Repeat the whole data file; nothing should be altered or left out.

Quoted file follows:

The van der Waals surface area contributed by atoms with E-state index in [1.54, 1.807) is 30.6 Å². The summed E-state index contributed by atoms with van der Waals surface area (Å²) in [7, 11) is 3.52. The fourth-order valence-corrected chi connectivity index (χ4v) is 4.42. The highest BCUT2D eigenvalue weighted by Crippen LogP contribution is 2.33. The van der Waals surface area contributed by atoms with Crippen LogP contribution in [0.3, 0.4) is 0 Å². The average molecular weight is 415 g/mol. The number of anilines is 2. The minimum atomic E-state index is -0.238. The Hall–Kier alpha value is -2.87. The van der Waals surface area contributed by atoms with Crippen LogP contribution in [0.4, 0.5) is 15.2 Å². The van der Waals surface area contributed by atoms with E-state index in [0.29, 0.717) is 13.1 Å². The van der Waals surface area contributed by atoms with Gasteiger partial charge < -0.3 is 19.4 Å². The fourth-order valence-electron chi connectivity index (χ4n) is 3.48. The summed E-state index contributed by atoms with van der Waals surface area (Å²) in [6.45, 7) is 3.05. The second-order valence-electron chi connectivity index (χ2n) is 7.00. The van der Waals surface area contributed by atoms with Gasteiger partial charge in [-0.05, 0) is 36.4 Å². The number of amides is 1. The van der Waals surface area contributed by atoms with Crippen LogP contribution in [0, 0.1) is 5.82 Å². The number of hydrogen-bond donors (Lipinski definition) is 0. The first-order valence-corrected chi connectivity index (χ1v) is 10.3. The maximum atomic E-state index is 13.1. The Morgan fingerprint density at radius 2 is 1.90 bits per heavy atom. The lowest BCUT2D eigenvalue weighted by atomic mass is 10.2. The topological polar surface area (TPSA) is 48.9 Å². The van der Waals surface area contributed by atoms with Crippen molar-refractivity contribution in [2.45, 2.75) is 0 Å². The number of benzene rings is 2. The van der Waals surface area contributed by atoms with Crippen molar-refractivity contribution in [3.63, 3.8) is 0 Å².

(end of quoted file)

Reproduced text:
The van der Waals surface area contributed by atoms with E-state index in [1.54, 1.807) is 30.6 Å². The summed E-state index contributed by atoms with van der Waals surface area (Å²) in [7, 11) is 3.52. The fourth-order valence-corrected chi connectivity index (χ4v) is 4.42. The highest BCUT2D eigenvalue weighted by Crippen LogP contribution is 2.33. The van der Waals surface area contributed by atoms with Crippen LogP contribution in [0.3, 0.4) is 0 Å². The average molecular weight is 415 g/mol. The number of anilines is 2. The minimum atomic E-state index is -0.238. The Hall–Kier alpha value is -2.87. The van der Waals surface area contributed by atoms with Crippen LogP contribution in [0.4, 0.5) is 15.2 Å². The van der Waals surface area contributed by atoms with E-state index in [0.29, 0.717) is 13.1 Å². The van der Waals surface area contributed by atoms with Gasteiger partial charge < -0.3 is 19.4 Å². The fourth-order valence-electron chi connectivity index (χ4n) is 3.48. The summed E-state index contributed by atoms with van der Waals surface area (Å²) in [6.45, 7) is 3.05. The second-order valence-electron chi connectivity index (χ2n) is 7.00. The van der Waals surface area contributed by atoms with Gasteiger partial charge in [-0.05, 0) is 36.4 Å². The number of amides is 1. The van der Waals surface area contributed by atoms with Crippen LogP contribution in [0, 0.1) is 5.82 Å². The number of hydrogen-bond donors (Lipinski definition) is 0. The first-order valence-corrected chi connectivity index (χ1v) is 10.3. The maximum atomic E-state index is 13.1. The Morgan fingerprint density at radius 2 is 1.90 bits per heavy atom. The lowest BCUT2D eigenvalue weighted by atomic mass is 10.2. The topological polar surface area (TPSA) is 48.9 Å². The van der Waals surface area contributed by atoms with Crippen molar-refractivity contribution in [2.45, 2.75) is 0 Å². The number of benzene rings is 2. The van der Waals surface area contributed by atoms with Crippen molar-refractivity contribution in [3.63, 3.8) is 0 Å².